#8
  9. Felix Kater wrote:
    > The C-faq says that "The malloc/free implementation remembers the size
    > of each block allocated and returned, so it is not necessary to remind
    > it of the size when freeing."
    >
    > Could that length information somehow be used as a substitute for
    > 0-termination of strings?
    > ...


    No.

    Firstly, C standard library does not provide user with any means to
    access this information.

    Secondly, memory allocation functions are not guaranteed to allocate
    exactly the requested amount of memory. Successful allocation requiest
    might allocate more memory than was actually requested, which is
    perfectly legal in C.

    --
    Best regards,
    Andrey Tarasevich
     
    Andrey Tarasevich, Jan 26, 2005
    #9
  10. Felix Kater

    Servé La Guest

    "Andrey Tarasevich" <> schreef in bericht
    news:...
    > Firstly, C standard library does not provide user with any means to
    > access this information.
    > Secondly, memory allocation functions are not guaranteed to allocate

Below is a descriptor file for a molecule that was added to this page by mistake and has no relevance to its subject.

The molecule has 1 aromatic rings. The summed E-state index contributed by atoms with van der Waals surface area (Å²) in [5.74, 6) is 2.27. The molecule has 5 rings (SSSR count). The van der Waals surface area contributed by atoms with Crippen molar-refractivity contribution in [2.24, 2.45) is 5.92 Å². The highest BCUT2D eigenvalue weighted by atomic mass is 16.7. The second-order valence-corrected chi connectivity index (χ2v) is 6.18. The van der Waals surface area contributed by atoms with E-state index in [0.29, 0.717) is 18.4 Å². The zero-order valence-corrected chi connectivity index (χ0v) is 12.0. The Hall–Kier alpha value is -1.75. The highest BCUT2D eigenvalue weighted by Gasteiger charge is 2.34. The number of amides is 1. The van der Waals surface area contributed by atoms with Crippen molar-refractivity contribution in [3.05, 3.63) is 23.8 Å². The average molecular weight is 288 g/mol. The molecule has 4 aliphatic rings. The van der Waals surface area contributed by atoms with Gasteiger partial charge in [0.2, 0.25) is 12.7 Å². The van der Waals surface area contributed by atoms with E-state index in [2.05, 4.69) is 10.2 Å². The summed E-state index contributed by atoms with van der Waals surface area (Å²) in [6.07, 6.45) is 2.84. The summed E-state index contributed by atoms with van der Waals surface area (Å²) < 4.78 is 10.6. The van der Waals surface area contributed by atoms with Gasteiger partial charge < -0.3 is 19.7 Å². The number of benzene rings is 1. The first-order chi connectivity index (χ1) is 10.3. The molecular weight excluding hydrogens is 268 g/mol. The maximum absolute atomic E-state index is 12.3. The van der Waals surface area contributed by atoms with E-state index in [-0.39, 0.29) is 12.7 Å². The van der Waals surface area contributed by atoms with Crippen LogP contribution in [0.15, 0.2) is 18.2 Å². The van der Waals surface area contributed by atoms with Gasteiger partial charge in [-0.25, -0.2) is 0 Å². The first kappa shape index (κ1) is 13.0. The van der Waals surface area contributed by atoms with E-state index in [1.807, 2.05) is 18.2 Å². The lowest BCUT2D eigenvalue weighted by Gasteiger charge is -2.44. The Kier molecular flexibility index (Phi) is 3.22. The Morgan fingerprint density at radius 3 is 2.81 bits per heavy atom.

> exactly the requested amount of memory. Successful allocation requiest
    > might allocate more memory than was actually requested, which is
    > perfectly legal in C.


    I understand this of course, but still I'd like to know why a function like
    memsize can't be introduced in the std library. Maybe more bytes are
    allocated than requested, a program shouldn't invoke undefined behaviour
    when those extra bytes are overwritten right.
    I think a portable function like this could be easily added to C and it
    would be used a lot considering how many people have asked for something
    like this.
     
    Servé La, Jan 26, 2005
    #10
  11. Felix Kater

    Guest

    > I think a portable function like this could be easily added to C and
    it
    > would be used a lot considering how many people have asked for